- November 16, 2021
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The pending deal to sell the Trump International Hotel, often the subject of controversy during his presidency, comes after years of financial losses at the property.
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Ben Protess and
Donald J. Trump’s family business has an agreement to sell its marquee Washington hotel, reaching a deal to fetch at least $375 million for a property that prompted ethical scrutiny and struggled to make money even as it drew steady crowds of lobbyists, lawmakers and Trump loyalists.
The deal so far is what is known as a purchase and sale agreement, meaning a final sale of the Trump International Hotel has not taken place and may not happen until early next year, according to three people with knowledge of the matter.
The sale of the lease of the hotel, which operates out of a landmark federal building on Pennsylvania Avenue, comes after years of financial losses at the property, which opened in 2016, shortly before Mr. Trump was elected president.
Still, with the significant price of the planned sale, the Trump family is expected to turn a profit on the overall investment.
The buyer of the lease is CGI Merchant Group, a minority-owned real estate investment firm in Miami, according to the people briefed on details of the pending transaction, which was reported earlier by The Wall Street Journal.
CGI is exploring a deal to rename the hotel, based in the Old Post Office building, under the Waldorf Astoria luxury brand.
The sale must first be approved by the General Services Administration, the federal agency that controls the property.
From the time of its opening, the hotel immediately drew crowds of Trump supporters and favor-seekers. For a businessman president, it was the ideal bridge between his two worlds: a Trump hotel five blocks from the Trump White House.
This blurring between Mr. Trump’s business and his presidency fueled attacks from congressional Democrats who charged that he used the property as the hub of an influence-peddling operation.
Mr. Trump’s critics filed lawsuits against him, arguing that business that the hotel received from foreign governments violated the so-called emoluments clause of the Constitution, which prohibits federal officials from taking gifts or payments from other governments.
Mr. Trump’s company said that it voluntarily did not solicit business from foreign embassies, given the potential accusations of influence peddling. Mr. Trump also donated profits received from visits by foreign government officials, including those from Saudi Arabia, to the Treasury Department.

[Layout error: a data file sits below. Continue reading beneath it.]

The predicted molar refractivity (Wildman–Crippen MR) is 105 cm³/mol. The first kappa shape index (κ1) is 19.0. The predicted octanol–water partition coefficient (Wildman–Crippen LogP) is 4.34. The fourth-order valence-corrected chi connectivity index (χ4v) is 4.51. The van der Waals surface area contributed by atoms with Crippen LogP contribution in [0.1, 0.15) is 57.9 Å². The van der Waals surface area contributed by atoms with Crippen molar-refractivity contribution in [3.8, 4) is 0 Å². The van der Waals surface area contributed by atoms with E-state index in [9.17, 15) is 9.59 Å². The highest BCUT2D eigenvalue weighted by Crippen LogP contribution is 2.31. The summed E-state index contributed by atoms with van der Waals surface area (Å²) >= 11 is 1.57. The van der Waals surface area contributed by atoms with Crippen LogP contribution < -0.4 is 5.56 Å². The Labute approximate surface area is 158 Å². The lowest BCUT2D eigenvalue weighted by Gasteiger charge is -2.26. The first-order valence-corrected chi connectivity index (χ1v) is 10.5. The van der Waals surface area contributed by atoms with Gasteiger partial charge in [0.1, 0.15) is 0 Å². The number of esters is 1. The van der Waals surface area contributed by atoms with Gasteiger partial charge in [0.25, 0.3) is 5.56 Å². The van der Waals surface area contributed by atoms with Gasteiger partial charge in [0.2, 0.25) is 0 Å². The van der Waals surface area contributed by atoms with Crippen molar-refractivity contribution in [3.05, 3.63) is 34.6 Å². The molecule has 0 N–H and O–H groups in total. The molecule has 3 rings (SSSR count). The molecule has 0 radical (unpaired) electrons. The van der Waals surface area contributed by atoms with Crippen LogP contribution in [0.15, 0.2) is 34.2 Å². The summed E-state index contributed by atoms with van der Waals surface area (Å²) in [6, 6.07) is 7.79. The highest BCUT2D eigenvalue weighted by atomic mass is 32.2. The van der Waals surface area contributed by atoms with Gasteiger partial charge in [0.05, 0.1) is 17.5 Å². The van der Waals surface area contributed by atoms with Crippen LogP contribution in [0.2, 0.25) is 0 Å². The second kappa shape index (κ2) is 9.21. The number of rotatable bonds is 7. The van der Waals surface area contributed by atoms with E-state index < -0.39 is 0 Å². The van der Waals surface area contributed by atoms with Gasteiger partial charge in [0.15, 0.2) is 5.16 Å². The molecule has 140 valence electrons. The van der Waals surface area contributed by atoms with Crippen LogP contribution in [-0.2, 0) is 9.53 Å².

The controversies put a crimp in the hotel’s profits, people with knowledge of its finances have said, which worsened as the coronavirus pandemic dragged on, limiting travel and gatherings. Even as the hospitality industry has recovered, Mr. Trump’s departure from Washington sucked some of the energy out of the property.
But during Mr. Trump’s presidency, the hotel served as a magnet for his allies and top administration officials, who were often seen at the lobby bar, as well as Christian conservative groups and Republican congressional candidates who wanted his support.
The political operations run by Mr. Trump and his family, as well as the Republican National Committee, also spent hundreds of thousands of dollars at the hotel, as it became a frequent spot for fund-raising events. In total, more than $3 million in payments from political committees came in since early 2020 to the Washington hotel, Federal Election Commission records show.
The hotel, according to audits turned over to House investigators, still lost about $5 million to $10 million a year before depreciation losses were accounted for, meaning a total loss of about $74 million from 2016 to 2020, the audits showed.
But if the reported price for the purchase of the lease is completed as planned, it appears that the Trumps will gain a considerable profit on the sale, as the payment is higher than the capital investment the family made when renovating and opening the hotel. The sale of the lease allows the Trumps to pay off a loan they obtained for the property.
The company initially explored a sale of the property in 2019, but was unable to secure a deal before the pandemic.
CGI did not respond to a request for comment on Sunday. A spokeswoman for the Trump Organization did not respond to a request for comment.
The deal with CGI comes as Mr. Trump faces numerous costly and distracting criminal investigations, including by prosecutors in New York, who this year indicted the Trump Organization and its longtime chief financial officer, Allen H. Weisselberg.
The prosecutors are investigating whether Mr. Trump and his company artificially inflated his property values to obtain loans. Mr. Trump and his company have denied wrongdoing and called the investigation from the Manhattan district attorney, Cyrus R. Vance Jr., a Democrat, a politically motivated fishing expedition.
Citizens for Responsibility and Ethics in Washington, which sued Mr. Trump claiming that he violated the emoluments clause of the Constitution by accepting payments from foreign governments at the hotel, said the pending sale did not resolve the ethics issues associated with his ownership of the hotel while he was president.
“Selling it now that he’s out of office and the grift dried up is, to say the least, too little, too late,” said Noah Bookbinder, the president of the organization.
The lawsuit claiming constitutional violations by Mr. Trump in running the hotel while in office was ultimately dismissed after he lost his re-election bid and left the White House; the matter was then deemed moot by the Supreme Court.